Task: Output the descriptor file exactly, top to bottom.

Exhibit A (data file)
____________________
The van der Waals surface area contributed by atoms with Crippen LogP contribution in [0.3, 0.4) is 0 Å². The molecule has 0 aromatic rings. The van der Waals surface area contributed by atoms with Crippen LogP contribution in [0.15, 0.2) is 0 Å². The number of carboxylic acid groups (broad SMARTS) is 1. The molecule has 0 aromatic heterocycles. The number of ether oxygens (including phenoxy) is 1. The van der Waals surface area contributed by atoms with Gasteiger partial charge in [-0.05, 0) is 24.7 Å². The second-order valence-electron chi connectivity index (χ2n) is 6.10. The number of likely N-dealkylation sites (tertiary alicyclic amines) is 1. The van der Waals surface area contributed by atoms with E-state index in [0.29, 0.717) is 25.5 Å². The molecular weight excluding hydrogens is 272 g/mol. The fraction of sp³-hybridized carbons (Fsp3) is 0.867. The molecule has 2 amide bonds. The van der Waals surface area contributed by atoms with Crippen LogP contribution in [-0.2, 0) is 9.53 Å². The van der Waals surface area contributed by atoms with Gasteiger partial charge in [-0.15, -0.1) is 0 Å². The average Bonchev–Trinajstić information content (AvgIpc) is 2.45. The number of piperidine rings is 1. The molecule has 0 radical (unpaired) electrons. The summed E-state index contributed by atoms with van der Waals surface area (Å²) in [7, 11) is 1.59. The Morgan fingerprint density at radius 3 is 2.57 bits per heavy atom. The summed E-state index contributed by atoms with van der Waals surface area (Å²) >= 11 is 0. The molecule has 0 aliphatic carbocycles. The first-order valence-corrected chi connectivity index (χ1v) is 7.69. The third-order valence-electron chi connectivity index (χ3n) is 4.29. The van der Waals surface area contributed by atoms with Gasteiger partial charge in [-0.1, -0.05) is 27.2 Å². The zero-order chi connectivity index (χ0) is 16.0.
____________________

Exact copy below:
The van der Waals surface area contributed by atoms with Crippen LogP contribution in [0.3, 0.4) is 0 Å². The molecule has 0 aromatic rings. The van der Waals surface area contributed by atoms with Crippen LogP contribution in [0.15, 0.2) is 0 Å². The number of carboxylic acid groups (broad SMARTS) is 1. The molecule has 0 aromatic heterocycles. The number of ether oxygens (including phenoxy) is 1. The van der Waals surface area contributed by atoms with Gasteiger partial charge in [-0.05, 0) is 24.7 Å². The second-order valence-electron chi connectivity index (χ2n) is 6.10. The number of likely N-dealkylation sites (tertiary alicyclic amines) is 1. The van der Waals surface area contributed by atoms with E-state index in [0.29, 0.717) is 25.5 Å². The molecular weight excluding hydrogens is 272 g/mol. The fraction of sp³-hybridized carbons (Fsp3) is 0.867. The molecule has 2 amide bonds. The van der Waals surface area contributed by atoms with Crippen LogP contribution in [-0.2, 0) is 9.53 Å². The van der Waals surface area contributed by atoms with Gasteiger partial charge in [-0.15, -0.1) is 0 Å². The average Bonchev–Trinajstić information content (AvgIpc) is 2.45. The number of piperidine rings is 1. The molecule has 0 radical (unpaired) electrons. The summed E-state index contributed by atoms with van der Waals surface area (Å²) in [7, 11) is 1.59. The Morgan fingerprint density at radius 3 is 2.57 bits per heavy atom. The summed E-state index contributed by atoms with van der Waals surface area (Å²) >= 11 is 0. The molecule has 0 aliphatic carbocycles. The first-order valence-corrected chi connectivity index (χ1v) is 7.69. The third-order valence-electron chi connectivity index (χ3n) is 4.29. The van der Waals surface area contributed by atoms with Gasteiger partial charge in [-0.1, -0.05) is 27.2 Å². The zero-order chi connectivity index (χ0) is 16.0.